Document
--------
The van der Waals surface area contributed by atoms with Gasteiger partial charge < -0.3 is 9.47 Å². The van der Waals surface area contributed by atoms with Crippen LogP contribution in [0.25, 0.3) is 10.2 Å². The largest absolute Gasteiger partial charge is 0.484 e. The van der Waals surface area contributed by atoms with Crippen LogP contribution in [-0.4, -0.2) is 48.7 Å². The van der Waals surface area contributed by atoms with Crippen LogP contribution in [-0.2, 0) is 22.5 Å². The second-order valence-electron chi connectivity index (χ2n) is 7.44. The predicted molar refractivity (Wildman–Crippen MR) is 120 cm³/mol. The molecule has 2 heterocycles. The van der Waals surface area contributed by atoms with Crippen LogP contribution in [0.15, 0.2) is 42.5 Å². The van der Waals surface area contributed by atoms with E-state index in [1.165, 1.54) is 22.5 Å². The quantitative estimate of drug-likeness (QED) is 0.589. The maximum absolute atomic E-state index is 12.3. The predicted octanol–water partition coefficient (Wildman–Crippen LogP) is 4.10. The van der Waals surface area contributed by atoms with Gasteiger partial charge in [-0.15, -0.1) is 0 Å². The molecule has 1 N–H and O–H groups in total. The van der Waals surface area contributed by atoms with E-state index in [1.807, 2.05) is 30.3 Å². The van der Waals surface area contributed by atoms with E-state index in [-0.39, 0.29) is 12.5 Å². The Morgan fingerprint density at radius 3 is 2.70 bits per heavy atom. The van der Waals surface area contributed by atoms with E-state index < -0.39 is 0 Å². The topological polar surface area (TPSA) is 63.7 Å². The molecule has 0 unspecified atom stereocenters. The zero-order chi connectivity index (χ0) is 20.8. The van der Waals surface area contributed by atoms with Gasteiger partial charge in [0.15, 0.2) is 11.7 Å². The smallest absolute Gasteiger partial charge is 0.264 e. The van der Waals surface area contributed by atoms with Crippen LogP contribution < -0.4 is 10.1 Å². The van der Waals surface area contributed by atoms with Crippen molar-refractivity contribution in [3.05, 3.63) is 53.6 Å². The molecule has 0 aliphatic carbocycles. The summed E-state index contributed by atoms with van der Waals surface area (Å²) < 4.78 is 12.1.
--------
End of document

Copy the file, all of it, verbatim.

The van der Waals surface area contributed by atoms with Gasteiger partial charge < -0.3 is 9.47 Å². The van der Waals surface area contributed by atoms with Crippen LogP contribution in [0.25, 0.3) is 10.2 Å². The largest absolute Gasteiger partial charge is 0.484 e. The van der Waals surface area contributed by atoms with Crippen LogP contribution in [-0.4, -0.2) is 48.7 Å². The van der Waals surface area contributed by atoms with Crippen LogP contribution in [-0.2, 0) is 22.5 Å². The second-order valence-electron chi connectivity index (χ2n) is 7.44. The predicted molar refractivity (Wildman–Crippen MR) is 120 cm³/mol. The molecule has 2 heterocycles. The van der Waals surface area contributed by atoms with Crippen LogP contribution in [0.15, 0.2) is 42.5 Å². The van der Waals surface area contributed by atoms with E-state index in [1.165, 1.54) is 22.5 Å². The quantitative estimate of drug-likeness (QED) is 0.589. The maximum absolute atomic E-state index is 12.3. The predicted octanol–water partition coefficient (Wildman–Crippen LogP) is 4.10. The van der Waals surface area contributed by atoms with Gasteiger partial charge in [-0.15, -0.1) is 0 Å². The molecule has 1 N–H and O–H groups in total. The van der Waals surface area contributed by atoms with E-state index in [1.807, 2.05) is 30.3 Å². The van der Waals surface area contributed by atoms with E-state index in [-0.39, 0.29) is 12.5 Å². The Morgan fingerprint density at radius 3 is 2.70 bits per heavy atom. The van der Waals surface area contributed by atoms with E-state index < -0.39 is 0 Å². The topological polar surface area (TPSA) is 63.7 Å². The molecule has 0 unspecified atom stereocenters. The zero-order chi connectivity index (χ0) is 20.8. The van der Waals surface area contributed by atoms with Gasteiger partial charge in [0.15, 0.2) is 11.7 Å². The smallest absolute Gasteiger partial charge is 0.264 e. The van der Waals surface area contributed by atoms with Crippen LogP contribution < -0.4 is 10.1 Å². The van der Waals surface area contributed by atoms with Crippen molar-refractivity contribution in [3.05, 3.63) is 53.6 Å². The molecule has 0 aliphatic carbocycles. The summed E-state index contributed by atoms with van der Waals surface area (Å²) < 4.78 is 12.1.